Seizing on an issue that could galvanize their base, some of the state's top Democrats on Friday accused Republican gubernatorial nominee Tom Corbett of encouraging his followers to suppress voter turnout in Philadelphia.

The Democrats pointed to remarks Corbett made Thursday to a Republican audience in Delaware County. Noting that Gov. Rendell was calling for a 50 percent turnout in Philadelphia, Corbett said, "We want to make sure they don't get 50 percent. Keep that down."

The issue exploded after campaign aides to Corbett's opponent, Dan Onorato, posted video of the remarks on YouTube. Rendell called the comments "almost a federal crime" and Mayor Nutter led seething Democrats at a City Hall news conference railing against them.

Corbett, the state's attorney general, swiftly rejected any suggestion that he wanted to suppress voting, saying Democrats quoted him "way out of context" in a desperate attempt to gain ground.

"We did not try to suppress anything. We're not trying to suppress anything," he said.

The exchange reflected the intensity both sides carried into the campaign's final weekend, when the focus begins to shift toward getting the candidates' supporters to actually cast ballots.

Some saw the uproar as late-season gamesmanship. Trailing in polls and money, Onorato, the Allegheny County executive, needs a strong turnout in heavily Democratic Philadelphia to have any hope of a win.

"This is a ploy," said Randall Miller, a professor at St. Joseph's University who follows regional politics and said there was little evidence of past voter suppression here. "Without Philadelphia, [Onorato's race] is over, and everybody knows it."

Miller pointed to the heavy hitters - President Obama, his wife, Michelle, and former President Bill Clinton - who have stumped in the city for Onorato or are scheduled to do so before Tuesday's election.

Corbett's remarks came during a Delaware County GOP luncheon Thursday at the Drexelbrook banquet hall in Drexel Hill.

The nominee referred to a Rendell remark - that U.S. Rep. Bob Brady should quit as city Democratic chairman if he couldn't get half of Philadelphia's Democrats to vote. Corbett said Brady should prepare his resignation letter.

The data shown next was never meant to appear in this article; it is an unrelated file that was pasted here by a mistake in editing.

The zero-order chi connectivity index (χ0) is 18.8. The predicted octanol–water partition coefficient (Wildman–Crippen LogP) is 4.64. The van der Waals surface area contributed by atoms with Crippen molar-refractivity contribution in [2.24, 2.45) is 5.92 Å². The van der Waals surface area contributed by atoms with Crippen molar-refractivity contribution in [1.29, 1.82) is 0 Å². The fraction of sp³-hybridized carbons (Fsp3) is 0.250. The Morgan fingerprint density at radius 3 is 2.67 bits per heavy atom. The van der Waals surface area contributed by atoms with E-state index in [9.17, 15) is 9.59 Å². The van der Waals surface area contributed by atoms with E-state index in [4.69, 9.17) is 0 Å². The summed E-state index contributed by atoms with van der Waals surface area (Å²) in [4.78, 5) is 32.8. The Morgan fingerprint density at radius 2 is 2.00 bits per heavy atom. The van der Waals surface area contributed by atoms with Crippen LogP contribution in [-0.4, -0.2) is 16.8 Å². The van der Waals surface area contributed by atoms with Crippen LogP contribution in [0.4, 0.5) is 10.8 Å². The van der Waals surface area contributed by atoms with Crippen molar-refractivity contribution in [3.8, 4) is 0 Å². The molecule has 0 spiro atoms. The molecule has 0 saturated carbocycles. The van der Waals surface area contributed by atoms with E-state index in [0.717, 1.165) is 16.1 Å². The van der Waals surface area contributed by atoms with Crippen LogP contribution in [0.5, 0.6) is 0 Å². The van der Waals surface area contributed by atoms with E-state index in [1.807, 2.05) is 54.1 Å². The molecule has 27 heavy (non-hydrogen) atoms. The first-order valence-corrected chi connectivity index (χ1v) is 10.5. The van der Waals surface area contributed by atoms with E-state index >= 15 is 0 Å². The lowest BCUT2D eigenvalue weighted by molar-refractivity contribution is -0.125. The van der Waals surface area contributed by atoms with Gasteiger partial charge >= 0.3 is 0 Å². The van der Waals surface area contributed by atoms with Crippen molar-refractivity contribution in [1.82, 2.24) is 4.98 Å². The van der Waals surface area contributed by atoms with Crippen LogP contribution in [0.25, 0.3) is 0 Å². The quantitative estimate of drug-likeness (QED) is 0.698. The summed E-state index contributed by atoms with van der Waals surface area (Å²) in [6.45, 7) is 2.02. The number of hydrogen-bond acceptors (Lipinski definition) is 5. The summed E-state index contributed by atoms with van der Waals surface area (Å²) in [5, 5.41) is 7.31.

"I don't think he's going to get 50 percent, but we want to make sure they don't get 50 percent. Keep that down," Corbett said, making a pressing-down motion with his hand. The speech was videotaped and posted online by the Delaware County Daily Times.

On Friday, Corbett's campaign pointed out the same video showed him talking about winning voters of all stripes.

"We want to get 100 percent all across the state," he said on the tape. "Because I don't get elected if we only have Republicans. We need to have Democrats, we need to have independents."

Still, reporters peppered Corbett about the speech at a GOP rally Friday at Lancaster Airport.

"What I was talking about was keeping it within the margins, keeping it that we can win," he said, repeatedly cutting the questions short. "There's no way my supporters or anyone's supporters can tell anybody, 'Don't go out to vote.' It doesn't happen."

Onorato, speaking in North Philadelphia after getting the endorsement of the 400-member Black Clergy of Philadelphia and Vicinity, called Corbett's remarks the latest in a string of "insensitive" comments.

City Democrats took an even stronger stance. Flanked by 11 other elected officials, including U.S. Rep. Chaka Fattah and District Attorney Seth Williams, the mayor called Corbett's comments "unconscionable."

"It should not be a topic of conversation that any candidate or elected official would advocate to keep the vote down," Nutter said.

State Sen. Anthony Hardy Williams (D., Phila.) rejected the notion that Democrats were trying to spin Corbett's remarks.

"No spin is necessary," Williams said. "It was an unvarnished attempt to try to take away people's right to vote."

Williams said he saw no evidence of a crime, but used the opportunity to urge voters to report any suspicious activity on Election Day.

Stephen Medvic, a professor at Franklin and Marshall College who studies campaigns, said Corbett had little incentive as the front-runner in the polls to tamper with turnout. He said it was more likely the remark was "an extraordinarily clumsy way to say whatever he meant."

Still, Medvic said, voter suppression remains a real issue with a sordid history, particularly for African American voters. He said he likes to show his students a flier found in one mostly black Baltimore district a few years ago that listed the wrong election date and said prospective voters with outstanding parking tickets would be turned away.

"So, being on the lookout for [suppression], I don't blame anybody for doing that," Medvic said. "And when you hear something that sounds fishy, I don't blame them for at least raising eyebrows, if not raising alarm bells."

To view Tom Corbett's speech go to

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Contact staff writer John P. Martin at 610-313-8120 or